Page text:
Writing for The Atlantic, Gordon M. Goldstein, who served as a member of the American delegation to the World Conference on International Telecommunications, notes that if the Internet were a country, its economy would be among the five largest in the world, but warns that “fierce and rising geopolitical conflict over control of the global network threatens to create a balkanized system — what some technorati, including Googles executive chairman, Eric Schmidt, have called ‘the splinternet”.”
He cites pioneer (Netscape) Internet entrepreneur Marc Andreessen recently commenting in a public interview “Im the most optimistic person I know on almost every topic,” and “Im incredibly concerned”, adding that it is an open question whether the Internet five years from now “will still work the way that it does today.”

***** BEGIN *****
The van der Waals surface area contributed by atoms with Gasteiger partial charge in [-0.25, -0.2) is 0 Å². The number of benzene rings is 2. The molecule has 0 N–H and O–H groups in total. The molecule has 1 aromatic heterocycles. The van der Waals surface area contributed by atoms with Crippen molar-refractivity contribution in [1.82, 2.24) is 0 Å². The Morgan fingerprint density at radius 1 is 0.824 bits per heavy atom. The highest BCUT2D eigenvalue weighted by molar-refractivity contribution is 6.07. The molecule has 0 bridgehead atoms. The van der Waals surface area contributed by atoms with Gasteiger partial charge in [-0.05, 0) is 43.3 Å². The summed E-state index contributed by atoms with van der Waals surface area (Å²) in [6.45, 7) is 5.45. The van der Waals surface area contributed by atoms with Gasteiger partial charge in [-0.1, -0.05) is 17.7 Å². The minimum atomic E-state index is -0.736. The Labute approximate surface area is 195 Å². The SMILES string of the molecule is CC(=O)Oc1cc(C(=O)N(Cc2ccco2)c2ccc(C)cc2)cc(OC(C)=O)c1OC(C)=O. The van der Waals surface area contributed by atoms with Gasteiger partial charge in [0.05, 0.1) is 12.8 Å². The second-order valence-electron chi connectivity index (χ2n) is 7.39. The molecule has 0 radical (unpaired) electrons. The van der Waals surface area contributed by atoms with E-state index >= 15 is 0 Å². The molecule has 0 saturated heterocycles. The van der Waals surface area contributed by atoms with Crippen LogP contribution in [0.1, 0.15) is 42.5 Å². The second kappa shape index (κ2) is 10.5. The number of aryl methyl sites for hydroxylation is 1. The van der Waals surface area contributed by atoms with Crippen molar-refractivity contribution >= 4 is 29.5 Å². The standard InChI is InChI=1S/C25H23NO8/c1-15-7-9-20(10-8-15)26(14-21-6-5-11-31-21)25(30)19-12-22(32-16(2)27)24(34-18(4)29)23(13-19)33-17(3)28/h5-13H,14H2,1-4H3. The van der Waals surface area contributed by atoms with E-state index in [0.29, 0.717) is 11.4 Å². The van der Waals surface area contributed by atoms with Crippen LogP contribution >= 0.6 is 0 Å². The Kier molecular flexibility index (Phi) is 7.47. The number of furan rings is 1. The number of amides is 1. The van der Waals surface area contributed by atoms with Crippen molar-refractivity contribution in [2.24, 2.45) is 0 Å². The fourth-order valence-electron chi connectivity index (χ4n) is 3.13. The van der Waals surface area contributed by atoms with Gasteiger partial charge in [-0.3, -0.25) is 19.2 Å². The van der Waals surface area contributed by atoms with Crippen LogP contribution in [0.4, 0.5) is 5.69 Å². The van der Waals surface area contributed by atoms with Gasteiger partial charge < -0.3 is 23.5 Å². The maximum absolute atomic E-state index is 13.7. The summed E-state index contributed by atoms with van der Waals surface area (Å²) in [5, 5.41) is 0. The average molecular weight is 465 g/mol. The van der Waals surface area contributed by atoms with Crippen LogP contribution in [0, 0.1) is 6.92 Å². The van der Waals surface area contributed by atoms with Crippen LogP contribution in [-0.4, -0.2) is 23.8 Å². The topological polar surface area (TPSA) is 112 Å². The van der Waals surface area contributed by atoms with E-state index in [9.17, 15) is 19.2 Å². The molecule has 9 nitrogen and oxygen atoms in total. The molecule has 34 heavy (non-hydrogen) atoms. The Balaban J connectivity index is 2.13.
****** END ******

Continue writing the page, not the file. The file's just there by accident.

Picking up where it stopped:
Goldstein says some experts believe that the Internet will devolve into a fragmented archipelago of regional or national networks, each with different content regulations and trade rules, and perhaps with contrasting standards and operational protocols,,quoting Eli Noam, a professor of economics and finance at Columbia Business School, who believes that a progressive fracturing of the global Internet is inevitable; that a standardised Internet is the past but not the future, which will be a federated internet, not a uniform one,” which Noam thinks can be managed in part through the development of new intermediary technologies that would essentially allow the concatenation of Internets to talk to each other, and allow users to navigate the different legal and regulatory environments.
Goldstein is doubtful, noting that a patchwork Internet would be disruptive to companies like Google, Facebook, Amazon, and eBay whose global reach would be diminished. he concludes that the Internet is simply too consequentialsocially, politically, and economically — for states to readily abdicate control of it, observing glumly that “Perhaps it was never realistic to expect the World Wide Web to last.”
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